[Haskell-cafe] type inference futility

Peter Berry pwberry at gmail.com
Mon Apr 16 11:19:12 EDT 2007

On 16/04/07, Paul Wankadia <junyer at gmail.com> wrote:
> Is it impossible for the compiler to infer the type from the methods called?

Your code:

> main :: IO ()
> main = do
>         x <- new

>From the use of 'new', the compiler can infer that the type of x is an
instance of MehBase, and...

>         shift x

from the use of 'shift', that it is an instance of HasShift.

>         return ()

So we have x :: (MehBase a, HasShift a) => a. There isn't enough
information provided to pin down 'a' any more precisely, so GHC can't
figure out which 'new' or 'shift' you mean (remember that type classes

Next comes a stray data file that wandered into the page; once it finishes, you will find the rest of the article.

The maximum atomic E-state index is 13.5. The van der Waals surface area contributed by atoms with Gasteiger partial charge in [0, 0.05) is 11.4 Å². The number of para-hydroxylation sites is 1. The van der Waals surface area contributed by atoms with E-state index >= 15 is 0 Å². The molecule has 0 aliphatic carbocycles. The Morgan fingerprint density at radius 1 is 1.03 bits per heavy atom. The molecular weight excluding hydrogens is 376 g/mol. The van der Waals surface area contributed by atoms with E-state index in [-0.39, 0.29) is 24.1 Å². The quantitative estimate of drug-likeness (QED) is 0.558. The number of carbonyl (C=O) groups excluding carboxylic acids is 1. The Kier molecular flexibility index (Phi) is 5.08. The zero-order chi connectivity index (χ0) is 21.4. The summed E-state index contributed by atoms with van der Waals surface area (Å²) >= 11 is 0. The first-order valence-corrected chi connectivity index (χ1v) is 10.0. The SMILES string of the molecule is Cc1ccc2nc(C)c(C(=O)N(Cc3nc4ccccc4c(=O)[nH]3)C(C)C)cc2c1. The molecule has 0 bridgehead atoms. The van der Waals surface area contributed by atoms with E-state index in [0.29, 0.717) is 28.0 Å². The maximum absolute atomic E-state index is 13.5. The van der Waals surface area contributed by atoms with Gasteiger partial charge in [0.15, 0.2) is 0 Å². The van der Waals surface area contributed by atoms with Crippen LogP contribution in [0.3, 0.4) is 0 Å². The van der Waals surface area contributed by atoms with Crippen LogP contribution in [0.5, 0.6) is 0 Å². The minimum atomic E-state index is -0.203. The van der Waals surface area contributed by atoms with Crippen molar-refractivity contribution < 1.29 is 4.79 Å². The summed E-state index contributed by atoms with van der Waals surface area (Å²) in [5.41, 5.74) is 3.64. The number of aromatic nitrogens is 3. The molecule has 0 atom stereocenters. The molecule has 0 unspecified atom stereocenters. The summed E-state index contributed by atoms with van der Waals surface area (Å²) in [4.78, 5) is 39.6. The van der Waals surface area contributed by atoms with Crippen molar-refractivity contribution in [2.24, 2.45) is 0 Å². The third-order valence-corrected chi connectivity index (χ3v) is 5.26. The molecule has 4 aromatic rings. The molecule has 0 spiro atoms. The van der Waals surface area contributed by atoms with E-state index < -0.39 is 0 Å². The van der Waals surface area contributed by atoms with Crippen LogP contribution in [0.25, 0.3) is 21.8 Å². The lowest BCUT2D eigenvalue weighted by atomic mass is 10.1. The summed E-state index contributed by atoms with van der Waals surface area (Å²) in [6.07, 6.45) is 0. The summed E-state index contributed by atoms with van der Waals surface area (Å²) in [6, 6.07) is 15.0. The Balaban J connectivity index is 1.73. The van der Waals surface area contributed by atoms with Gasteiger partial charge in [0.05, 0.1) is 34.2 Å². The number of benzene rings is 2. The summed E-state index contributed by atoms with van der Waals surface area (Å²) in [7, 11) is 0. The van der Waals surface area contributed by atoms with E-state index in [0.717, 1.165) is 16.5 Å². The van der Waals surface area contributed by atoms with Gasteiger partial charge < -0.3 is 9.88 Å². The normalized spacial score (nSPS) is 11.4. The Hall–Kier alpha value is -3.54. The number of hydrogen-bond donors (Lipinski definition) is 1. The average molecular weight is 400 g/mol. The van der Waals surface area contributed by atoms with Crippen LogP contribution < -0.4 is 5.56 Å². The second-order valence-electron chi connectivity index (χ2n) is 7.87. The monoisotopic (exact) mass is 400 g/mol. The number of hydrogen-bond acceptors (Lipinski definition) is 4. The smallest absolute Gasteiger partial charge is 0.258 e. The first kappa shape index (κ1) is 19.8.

provide overloading), and gives up.

There is one special case where the compiler does infer a specific
type despite not having enough information to do so, and that is where
the class(es) is/are numeric. For example (Floating a) => a might
default to Float or Double. This is one case where the compiler
decides it can make 'reasonable' assumptions as to what you actually
wanted. It's also why ambiguous types seem to work in the interpreter,
if you've only ever looked at numeric ones. In the case of the code
you posted, GHC isn't smart enough to realise that there's only one
type in scope that satisfies the constraints.

Here's the relevant part of the report:

Felipe's suggestion is probably the best way to fix it, i.e. tell the
compiler exactly which type you want. The report seems to suggest you
can give the compiler a list of defaults in the module declaration but
I don't know if that would be sensible.

Peter Berry <pwberry at gmail.com>
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See http://www.gnu.org/philosophy/no-word-attachments.html

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